Product has long been one of the four “Ps” of marketing, along with Price, Promotion, and Place (distribution). As digital services have become a pervasive part of modern life, the Chief Product Officer title has similarly grown in popularity. What does it mean that this particular P has been elevated to the executive ranks as a frequent peer to its former 4P host, the Chief Marketing Officer, often taking the “pricing” P with it?
It has to do with the changing nature of relationship economics, a dynamic that is morphing in both B2B and B2C contexts. Ironically, the increased prominence of Chief Product Officers and product-led organizations is a signal of increased customer centricity as opposed to less. The best product organizations are customer centric, and digital channels provide an entirely new standard for how providers interact with their customers. …
Minimum Viable Brand Experience in Customer Centricity
In my last blog post, I pointed out that Low Value Customers are Not a Problem to be Solved. I stated that “Any time your salesperson or customer service rep spends time making a low rCLV [residual customer lifetime value] customer feel great, it is at the cost of additional value from a higher rCLV customer.” In theory, this is true. Spending a dollar on someone that will never return at least that in value is a negative business proposition.
Does that mean businesses should go completely dark on anyone that it determines will be a net negative value customer? Should we keep them away from our stores and hang up if they call us on the phone in order to avoid any possible wasted resource allocation? …
For any number of reasons, there comes a time when many entrepreneurial-minded people decide to take on “real jobs.” These folks have great energy, and I have hired a number of them over the years for exactly that reason. They are driven, passionate, and they can be valuable to an organization. At the same time, the corporate world has a way of really burning these talented individuals out. It can be soul draining.
Having seen a number of others wrestling with the same frustration I once did, here is my advice for those feeling disheartened even in a small “big corporate.” …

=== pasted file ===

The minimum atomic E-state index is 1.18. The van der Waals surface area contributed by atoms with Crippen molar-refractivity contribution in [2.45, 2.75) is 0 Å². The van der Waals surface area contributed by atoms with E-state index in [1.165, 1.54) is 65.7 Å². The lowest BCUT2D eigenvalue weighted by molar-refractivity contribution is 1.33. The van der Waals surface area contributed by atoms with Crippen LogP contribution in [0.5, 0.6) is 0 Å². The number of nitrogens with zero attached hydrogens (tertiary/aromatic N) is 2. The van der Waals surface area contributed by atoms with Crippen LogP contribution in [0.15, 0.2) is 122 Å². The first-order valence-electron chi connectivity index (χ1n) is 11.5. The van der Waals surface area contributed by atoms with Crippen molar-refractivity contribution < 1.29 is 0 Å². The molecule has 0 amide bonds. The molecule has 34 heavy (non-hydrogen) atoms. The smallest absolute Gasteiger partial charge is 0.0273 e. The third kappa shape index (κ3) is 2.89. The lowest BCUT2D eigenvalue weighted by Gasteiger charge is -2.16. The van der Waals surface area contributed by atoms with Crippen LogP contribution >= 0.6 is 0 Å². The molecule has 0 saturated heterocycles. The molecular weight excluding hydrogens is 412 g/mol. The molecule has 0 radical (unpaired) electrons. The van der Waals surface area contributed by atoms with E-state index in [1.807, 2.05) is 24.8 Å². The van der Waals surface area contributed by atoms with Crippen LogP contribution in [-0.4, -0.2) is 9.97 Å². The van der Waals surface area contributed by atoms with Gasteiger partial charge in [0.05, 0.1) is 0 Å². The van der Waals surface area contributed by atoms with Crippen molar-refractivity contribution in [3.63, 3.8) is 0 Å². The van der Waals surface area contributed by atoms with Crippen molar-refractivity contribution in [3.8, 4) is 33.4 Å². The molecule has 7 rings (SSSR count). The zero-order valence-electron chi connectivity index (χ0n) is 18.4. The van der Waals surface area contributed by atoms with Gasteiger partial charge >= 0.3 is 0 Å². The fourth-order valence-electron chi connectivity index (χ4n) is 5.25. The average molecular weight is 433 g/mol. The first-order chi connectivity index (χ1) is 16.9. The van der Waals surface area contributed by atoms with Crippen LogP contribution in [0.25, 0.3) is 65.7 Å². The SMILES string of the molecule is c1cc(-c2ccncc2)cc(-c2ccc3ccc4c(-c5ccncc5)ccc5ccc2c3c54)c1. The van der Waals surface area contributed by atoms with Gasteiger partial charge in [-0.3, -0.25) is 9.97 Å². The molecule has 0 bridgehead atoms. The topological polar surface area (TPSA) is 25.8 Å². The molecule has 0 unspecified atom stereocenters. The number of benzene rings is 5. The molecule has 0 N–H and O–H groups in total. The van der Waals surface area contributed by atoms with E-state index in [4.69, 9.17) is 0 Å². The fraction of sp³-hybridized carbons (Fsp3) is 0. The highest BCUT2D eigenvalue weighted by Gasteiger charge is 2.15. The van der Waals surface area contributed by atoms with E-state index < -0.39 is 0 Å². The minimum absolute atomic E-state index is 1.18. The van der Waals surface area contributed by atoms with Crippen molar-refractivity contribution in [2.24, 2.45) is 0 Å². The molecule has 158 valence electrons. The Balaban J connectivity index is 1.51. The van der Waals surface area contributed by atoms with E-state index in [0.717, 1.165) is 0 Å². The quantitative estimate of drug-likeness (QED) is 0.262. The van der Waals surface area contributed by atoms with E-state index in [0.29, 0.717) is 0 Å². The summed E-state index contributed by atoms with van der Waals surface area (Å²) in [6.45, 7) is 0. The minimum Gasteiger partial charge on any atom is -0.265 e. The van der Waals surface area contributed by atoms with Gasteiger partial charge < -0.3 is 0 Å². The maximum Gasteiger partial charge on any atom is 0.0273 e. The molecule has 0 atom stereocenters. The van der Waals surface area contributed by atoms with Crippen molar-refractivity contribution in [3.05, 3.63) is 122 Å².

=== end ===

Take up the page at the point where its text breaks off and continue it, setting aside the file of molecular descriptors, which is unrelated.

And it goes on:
Customer centricity can reveal the insights necessary to determine which customers should get the premium treatment, and which should not. Specifically, a business would be best served by reserving its most outstanding service for those with high residual customer lifetime value (rCLV, the aggregate value of a customer’s future transactions discounted appropriately for time-value of money). This makes people uncomfortable (the idea that some customers are more worthy of the “red carpet” than others).
Let’s take the idea even further. Any resource allocation to low rCLV customers is usually wasted. It is even worse than that, because those resources cannot be allocated instead to high rCLV customers in ways that would return more value to the business. Any time your salesperson or customer service rep spends time making a low rCLV customer feel great, it is at the cost of additional value from a higher rCLV customer. …
Traditional marketing is composed of the 4 Ps, which include product, price, place, and promotion.
Briefly, promotion is what most people perceive as marketing, and it involves the communication of a value proposition to potential buyers. Product includes to the the attributes and characteristics of what is being sold. Price encompasses everything a consumer trades in order to acquire and utilize the product (or service). Place relates to distribution or delivery of a product (or service). Promotion involves communication of a value proposition that resonates to potential buyers.
What about customer centricity? …
Marie Forleo talks about Sales Prevention on a recent ilovemarketing.com podcast, and my mind is racing. I’ve advocated this concept for a long time, but I’ve never come close to articulating it as well as she has.
Sales prevention as a powerful growth strategy, because:
If you have a top performing product or service, and you know it, then use this!
This is a loose framework for strategic product thinking that has served me well over the years. It is a tool that can help narrow down the world of what you could do into what you should do. I’ll take you through an example of how I used this process as head of mobile content services for Virgin Mobile USA nearly a decade ago.
Start with two buckets, The Purpose and The Promise.
The Purpose is the reason consumers are interested in the thing you provide. Clay Christensen would call this the “jobs to be done” in his innovation framework. Think more broadly than your current customer base. Consider as many different use cases as you can. …
If you’ve been to business school, this equation should look familiar:
It is the formula for calculating customer lifetime value (LTV or CLV). It fits nicely on the back-of-the-envelope for simple math. It is also wrong. We have proclaimed that LTV is the foundational metric of customer centricity, and for something that important, we marketers must do better than this.
Let’s focus on the three most wrong parts of this formula:
Why is “marketing” so often used interchangeably with “advertising” when advertising is only part of ONE of the FOUR Ps? (Product, Price, Place, and Promotion)
Whether you’re talking about marketing or advertising, marketing guru Mitch Joel is right on when he says that people don’t hate marketing. They hate bad marketing. If you are not a marketer, the piece of marketing you judge most often is advertising, especially bad advertising, and that is why marketing is a dirty word.
The American Marketing Association says: “Marketing is the activity, set of institutions, and processes for creating, communicating, delivering, and exchanging offerings that have value for customers, clients, partners, and society at large.” Too complicated. …